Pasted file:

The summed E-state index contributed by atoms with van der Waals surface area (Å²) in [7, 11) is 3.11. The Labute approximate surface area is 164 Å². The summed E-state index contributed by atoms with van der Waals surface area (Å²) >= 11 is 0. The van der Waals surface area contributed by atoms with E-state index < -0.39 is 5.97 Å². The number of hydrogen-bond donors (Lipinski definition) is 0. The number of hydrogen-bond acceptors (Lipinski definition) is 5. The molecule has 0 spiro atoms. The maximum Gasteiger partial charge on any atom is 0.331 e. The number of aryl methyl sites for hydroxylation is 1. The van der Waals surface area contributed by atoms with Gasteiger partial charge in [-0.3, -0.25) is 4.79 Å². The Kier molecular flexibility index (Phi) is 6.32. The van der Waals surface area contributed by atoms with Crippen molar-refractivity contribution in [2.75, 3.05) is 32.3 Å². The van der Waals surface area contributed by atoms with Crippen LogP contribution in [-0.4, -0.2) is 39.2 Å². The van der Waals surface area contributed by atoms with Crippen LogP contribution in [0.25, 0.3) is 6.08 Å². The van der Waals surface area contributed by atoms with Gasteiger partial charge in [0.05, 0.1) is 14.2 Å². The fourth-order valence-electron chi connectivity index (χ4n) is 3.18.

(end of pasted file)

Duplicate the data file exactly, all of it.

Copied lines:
The summed E-state index contributed by atoms with van der Waals surface area (Å²) in [7, 11) is 3.11. The Labute approximate surface area is 164 Å². The summed E-state index contributed by atoms with van der Waals surface area (Å²) >= 11 is 0. The van der Waals surface area contributed by atoms with E-state index < -0.39 is 5.97 Å². The number of hydrogen-bond donors (Lipinski definition) is 0. The number of hydrogen-bond acceptors (Lipinski definition) is 5. The molecule has 0 spiro atoms. The maximum Gasteiger partial charge on any atom is 0.331 e. The number of aryl methyl sites for hydroxylation is 1. The van der Waals surface area contributed by atoms with Gasteiger partial charge in [-0.3, -0.25) is 4.79 Å². The Kier molecular flexibility index (Phi) is 6.32. The van der Waals surface area contributed by atoms with Crippen molar-refractivity contribution in [2.75, 3.05) is 32.3 Å². The van der Waals surface area contributed by atoms with Crippen LogP contribution in [-0.4, -0.2) is 39.2 Å². The van der Waals surface area contributed by atoms with Crippen LogP contribution in [0.25, 0.3) is 6.08 Å². The van der Waals surface area contributed by atoms with Gasteiger partial charge in [0.05, 0.1) is 14.2 Å². The fourth-order valence-electron chi connectivity index (χ4n) is 3.18.